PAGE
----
SPECIAL REPORT: Surviving sex trafficking, part 1

Ella Smillie (KTVL/Sarina Sandoval)

Sex trafficking is a problem nationwide, but what some don't know, is it's happening right here in Southern Oregon.

For 21 years Ella Smillie was a victim of sex trafficking.

It began when Smillie was in elementary school when her father took pictures of her and used them for child pornography.

In a flash, her childhood was taken away. By the time she was in 12th grade she became pregnant with her first child, ran away and ended up with a trafficker.

Smillie says most people don't really know they're being trafficked, it's more like having a boyfriend.

"I bounced in and out. I would get away or someone would come help me or law enforcement would get involved. I would run right back to my trafficker because I thought that he loved me and he cared for me or I was afraid of the consequences," Smillie said.

Her daughter was a year old when it happened.

"The final straw for me was homeland security had come in and started to investigate my traffickers. I had a victim specialist sit me down at a coffee shop and said if you don't get away, you're going to disappear, never see your child again, and you're going to die in this," she said.

Smillie was sent out of state to a home for girls. Now she works as a Survivor Leader at Grace House in Jackson County.

"The unique thing about Grace House is, if you walk into that building it is like a home instead of an institution," said Smillie.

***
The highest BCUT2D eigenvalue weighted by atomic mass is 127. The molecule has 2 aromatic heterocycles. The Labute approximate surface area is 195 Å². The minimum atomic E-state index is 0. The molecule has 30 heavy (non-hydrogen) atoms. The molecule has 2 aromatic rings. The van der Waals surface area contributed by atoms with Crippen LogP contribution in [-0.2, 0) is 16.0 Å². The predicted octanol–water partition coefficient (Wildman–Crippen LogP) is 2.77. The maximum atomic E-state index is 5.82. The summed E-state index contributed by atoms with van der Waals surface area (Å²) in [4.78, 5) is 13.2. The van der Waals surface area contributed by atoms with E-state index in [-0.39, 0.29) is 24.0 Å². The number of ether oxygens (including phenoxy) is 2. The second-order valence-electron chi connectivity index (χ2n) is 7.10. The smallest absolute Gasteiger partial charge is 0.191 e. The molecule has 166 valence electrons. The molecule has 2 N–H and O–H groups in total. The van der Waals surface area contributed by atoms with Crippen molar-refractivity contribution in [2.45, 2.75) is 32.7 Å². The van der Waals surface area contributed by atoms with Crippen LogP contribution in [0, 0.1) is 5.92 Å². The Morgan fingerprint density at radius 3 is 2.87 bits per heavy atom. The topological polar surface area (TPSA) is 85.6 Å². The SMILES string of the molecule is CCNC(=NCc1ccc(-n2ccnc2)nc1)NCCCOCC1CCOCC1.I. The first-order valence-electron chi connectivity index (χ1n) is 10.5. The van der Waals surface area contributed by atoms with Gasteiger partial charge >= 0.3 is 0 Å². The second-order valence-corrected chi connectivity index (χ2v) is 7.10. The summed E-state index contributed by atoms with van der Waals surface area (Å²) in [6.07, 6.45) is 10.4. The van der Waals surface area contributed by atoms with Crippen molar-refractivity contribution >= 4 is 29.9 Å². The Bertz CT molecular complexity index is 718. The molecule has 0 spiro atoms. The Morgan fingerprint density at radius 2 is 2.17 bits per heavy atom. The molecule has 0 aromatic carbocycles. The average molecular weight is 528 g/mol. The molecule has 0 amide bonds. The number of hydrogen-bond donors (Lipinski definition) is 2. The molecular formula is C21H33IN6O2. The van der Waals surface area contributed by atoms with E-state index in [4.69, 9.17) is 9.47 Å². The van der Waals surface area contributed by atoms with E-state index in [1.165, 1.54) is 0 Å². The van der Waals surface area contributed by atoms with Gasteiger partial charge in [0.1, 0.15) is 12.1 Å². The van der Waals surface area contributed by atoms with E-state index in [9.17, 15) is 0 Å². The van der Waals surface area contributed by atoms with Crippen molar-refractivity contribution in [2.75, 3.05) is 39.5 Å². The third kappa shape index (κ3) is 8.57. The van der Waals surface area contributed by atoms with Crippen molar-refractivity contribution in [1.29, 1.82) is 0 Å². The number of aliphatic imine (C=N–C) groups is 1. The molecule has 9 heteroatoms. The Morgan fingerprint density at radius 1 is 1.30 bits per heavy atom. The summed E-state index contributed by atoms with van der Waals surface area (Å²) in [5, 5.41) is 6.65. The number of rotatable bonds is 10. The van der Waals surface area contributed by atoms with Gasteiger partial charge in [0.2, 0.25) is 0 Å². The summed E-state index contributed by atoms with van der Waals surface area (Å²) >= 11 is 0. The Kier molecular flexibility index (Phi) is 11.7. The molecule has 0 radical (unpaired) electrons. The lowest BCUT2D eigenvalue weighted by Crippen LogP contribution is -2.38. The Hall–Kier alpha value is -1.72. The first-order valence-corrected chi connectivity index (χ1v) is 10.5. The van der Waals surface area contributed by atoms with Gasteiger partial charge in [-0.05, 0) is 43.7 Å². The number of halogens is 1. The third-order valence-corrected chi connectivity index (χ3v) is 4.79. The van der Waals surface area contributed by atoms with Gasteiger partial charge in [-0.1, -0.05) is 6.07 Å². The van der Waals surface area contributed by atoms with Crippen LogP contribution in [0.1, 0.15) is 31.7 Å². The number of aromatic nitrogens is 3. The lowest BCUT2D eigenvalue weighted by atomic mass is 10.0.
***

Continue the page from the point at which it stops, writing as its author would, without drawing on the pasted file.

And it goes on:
It took years for Smillie to tell her story, but it wasn't until she was diagnosed with a chronic illness called, gastroparesis and chronic intestinal obstruction disorder, that pushed her to tell her story.

"At night I hook up to what looks like a milkshake in a bag and it's actually the calories and nutrition that feed me," Smillie said.

Doctors say the trauma has forced her body into "fight mode."

"That's kind of where it stems from, the adrenal system and your adrenal system is what fires when you're in flight or fight mode. Well if you're in fight mode for 21 years, eventually it's going to shut down," Smillie said.

She's in and out of the hospital and doctors tell her family she's not going to make it. But the fighter in her keeps going.

"Before I was just kind of surviving, now I love my life. I'm excited to push forward instead of before it was like, when is this life going to end," Smillie said.

One out of three girls get approached for sex trafficking and 90 percent of them don't even know they're being trafficked.

In part two of "Surviving Sex Trafficking" find out how law enforcement and airport employees are trying to prevent sex trafficking.

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